How to Close Your Checking Account

A check
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When you move or decide to change banks, you will need to close your existing checking account. This is a relatively simple process, but there are certain steps you should take to ensure you close your account correctly and don't get hit with any overdraft charges, fees, or other issues. Some situations will be different, like joint accounts.

Follow the below steps to make sure you cover all of the details and close your checking account successfully. 

Verify No More Payments From the Account

Stop using your checking account for payments, and allow all existing charges to clear completely before you close the account. Generally, this takes about two weeks, but it may take longer, depending on your bank. Be sure to check online to see which transactions are still outstanding. It also helps to keep a running balance or scrutinize the check register from the checkbook for your account so that you know what has cleared and what's still outstanding. 

Next, cancel all automatic payments you have set up through your old account; the last thing you want to have happened is an automatic payment that goes through on your old account. This could cause an overdraft on your account or cause a payment to not go through if the account has already closed.

Make a list of your recurring payments, then mark them off once you've canceled them through your old account and set them up with your new account.

This may take a billing cycle or two, so you may have to manually pay some bills in the meantime. 

Move Your Money

The next step you should take when closing your account is to transfer your money from your old checking account to your new checking account. Be extra mindful of any pending charges on your old account, so you don't overdraft the account or incur any fees. Also, be sure to see if your old bank has a transfer limit, as many banks limit the amount you can transfer or withdrawal at one time. 

Once everything has cleared your account, you're ready to close it. If you do not go in person you will need to write a letter requesting that the bank close your account. Important items to include are your name, address, and account number. You can also request to have a letter sent to you to confirm that your account has been closed.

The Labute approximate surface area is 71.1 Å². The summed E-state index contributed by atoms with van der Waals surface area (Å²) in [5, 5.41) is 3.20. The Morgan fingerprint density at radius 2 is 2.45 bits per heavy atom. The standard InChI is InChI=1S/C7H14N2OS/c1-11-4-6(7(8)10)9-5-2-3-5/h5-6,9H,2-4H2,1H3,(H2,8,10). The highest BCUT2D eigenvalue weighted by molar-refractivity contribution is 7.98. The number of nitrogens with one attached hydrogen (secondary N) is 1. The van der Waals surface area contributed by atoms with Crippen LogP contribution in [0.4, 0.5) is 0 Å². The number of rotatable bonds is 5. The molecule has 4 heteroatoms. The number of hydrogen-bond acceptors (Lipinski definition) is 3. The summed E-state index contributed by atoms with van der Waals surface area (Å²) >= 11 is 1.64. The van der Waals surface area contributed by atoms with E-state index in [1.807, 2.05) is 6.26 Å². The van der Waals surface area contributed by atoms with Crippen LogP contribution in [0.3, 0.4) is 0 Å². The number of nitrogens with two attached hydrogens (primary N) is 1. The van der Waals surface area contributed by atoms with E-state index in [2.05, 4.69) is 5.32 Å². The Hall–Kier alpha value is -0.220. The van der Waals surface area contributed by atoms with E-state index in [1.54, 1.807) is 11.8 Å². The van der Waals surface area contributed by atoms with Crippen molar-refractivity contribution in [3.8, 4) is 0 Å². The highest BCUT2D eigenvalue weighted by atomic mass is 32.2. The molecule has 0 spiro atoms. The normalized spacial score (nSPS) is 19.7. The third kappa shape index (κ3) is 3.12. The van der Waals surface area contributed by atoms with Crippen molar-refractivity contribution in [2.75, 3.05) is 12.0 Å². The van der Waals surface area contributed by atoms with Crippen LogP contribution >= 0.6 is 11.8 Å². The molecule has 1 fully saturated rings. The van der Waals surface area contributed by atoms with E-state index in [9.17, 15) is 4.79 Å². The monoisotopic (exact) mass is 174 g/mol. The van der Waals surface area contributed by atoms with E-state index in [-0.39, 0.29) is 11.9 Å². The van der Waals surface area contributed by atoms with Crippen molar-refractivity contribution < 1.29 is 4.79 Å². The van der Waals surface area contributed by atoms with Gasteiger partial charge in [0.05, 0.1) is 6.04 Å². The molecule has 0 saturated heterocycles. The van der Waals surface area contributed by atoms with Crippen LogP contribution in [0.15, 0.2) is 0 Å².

Close Any Related Accounts

Another important step to take when closing your checking account is to ensure that any related accounts are closed. Many checking accounts offer a free savings account.

It's essential to ensure that you close any other accounts tied to your name, as it could potentially cause issues if your identity is stolen or someone tries to reopen the account in your name.

You can request that this is closed in the same letter you use to close your bank account. Your balance will need to be at zero in order to do this. 

Destroy Your Checks and Debit Card

Take steps to avoid accidentally using the old checks or debit card, or having someone use them fraudulently. Once you have requested your account to be closed, shred any remaining checks and cut up your debit card. This step is absolutely essential and could be an expensive mistake if you do not do this. 

Keep Records on File

When you receive your confirmation letter that your account has been closed, keep the letter on file with your account information for a few years.

Keep an eye on your credit report, to make sure nothing else happens with the closed account or bank. If you do see any charges on that account or with your old bank, contact the bank immediately.

Additional Tips

Take care of all the final details:

  1. Open your new account before you close your old account. This allows you continued access to your money. It is also helpful if you are moving, so you can continue to have access to your funds to pay movers, rental cars, and other related costs during the move.
  2. Be sure that you stop all direct deposits such as your paycheck, automatic transfers to savings, and withdrawals from your account. You should do this about a month before you close your account. These include things like gym membership fees, insurance payments, and other household bills.
  1. When you look for a new account, consider the minimum balance requirements and fees that you may incur at your new bank. Also be sure to educate yourself on withdrawal and transfer limits.